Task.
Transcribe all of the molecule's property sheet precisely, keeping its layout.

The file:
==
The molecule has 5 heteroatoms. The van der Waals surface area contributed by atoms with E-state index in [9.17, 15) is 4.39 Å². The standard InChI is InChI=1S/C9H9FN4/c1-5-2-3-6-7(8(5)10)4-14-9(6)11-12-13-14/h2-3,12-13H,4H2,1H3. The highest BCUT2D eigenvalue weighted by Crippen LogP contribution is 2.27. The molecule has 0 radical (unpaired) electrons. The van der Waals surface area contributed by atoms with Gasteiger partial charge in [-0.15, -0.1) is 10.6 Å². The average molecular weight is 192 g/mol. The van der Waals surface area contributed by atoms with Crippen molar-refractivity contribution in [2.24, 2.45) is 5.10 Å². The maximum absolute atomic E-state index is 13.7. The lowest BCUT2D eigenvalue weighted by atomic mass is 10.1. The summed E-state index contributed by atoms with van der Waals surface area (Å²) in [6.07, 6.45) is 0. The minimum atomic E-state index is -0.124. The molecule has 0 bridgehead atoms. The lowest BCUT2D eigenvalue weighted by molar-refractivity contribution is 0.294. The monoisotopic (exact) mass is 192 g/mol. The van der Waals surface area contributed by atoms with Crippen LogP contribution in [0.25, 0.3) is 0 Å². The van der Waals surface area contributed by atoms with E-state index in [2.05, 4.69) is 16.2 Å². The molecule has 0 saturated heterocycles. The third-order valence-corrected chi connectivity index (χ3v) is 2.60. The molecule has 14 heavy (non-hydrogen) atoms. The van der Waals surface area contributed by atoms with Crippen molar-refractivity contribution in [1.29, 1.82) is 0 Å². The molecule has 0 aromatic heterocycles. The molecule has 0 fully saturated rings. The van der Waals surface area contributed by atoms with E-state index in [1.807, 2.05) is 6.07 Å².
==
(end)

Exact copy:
The molecule has 5 heteroatoms. The van der Waals surface area contributed by atoms with E-state index in [9.17, 15) is 4.39 Å². The standard InChI is InChI=1S/C9H9FN4/c1-5-2-3-6-7(8(5)10)4-14-9(6)11-12-13-14/h2-3,12-13H,4H2,1H3. The highest BCUT2D eigenvalue weighted by Crippen LogP contribution is 2.27. The molecule has 0 radical (unpaired) electrons. The van der Waals surface area contributed by atoms with Gasteiger partial charge in [-0.15, -0.1) is 10.6 Å². The average molecular weight is 192 g/mol. The van der Waals surface area contributed by atoms with Crippen molar-refractivity contribution in [2.24, 2.45) is 5.10 Å². The maximum absolute atomic E-state index is 13.7. The lowest BCUT2D eigenvalue weighted by atomic mass is 10.1. The summed E-state index contributed by atoms with van der Waals surface area (Å²) in [6.07, 6.45) is 0. The minimum atomic E-state index is -0.124. The molecule has 0 bridgehead atoms. The lowest BCUT2D eigenvalue weighted by molar-refractivity contribution is 0.294. The monoisotopic (exact) mass is 192 g/mol. The van der Waals surface area contributed by atoms with Crippen LogP contribution in [0.25, 0.3) is 0 Å². The van der Waals surface area contributed by atoms with E-state index in [2.05, 4.69) is 16.2 Å². The molecule has 0 saturated heterocycles. The third-order valence-corrected chi connectivity index (χ3v) is 2.60. The molecule has 14 heavy (non-hydrogen) atoms. The van der Waals surface area contributed by atoms with Crippen molar-refractivity contribution in [1.29, 1.82) is 0 Å². The molecule has 0 aromatic heterocycles. The molecule has 0 fully saturated rings. The van der Waals surface area contributed by atoms with E-state index in [1.807, 2.05) is 6.07 Å².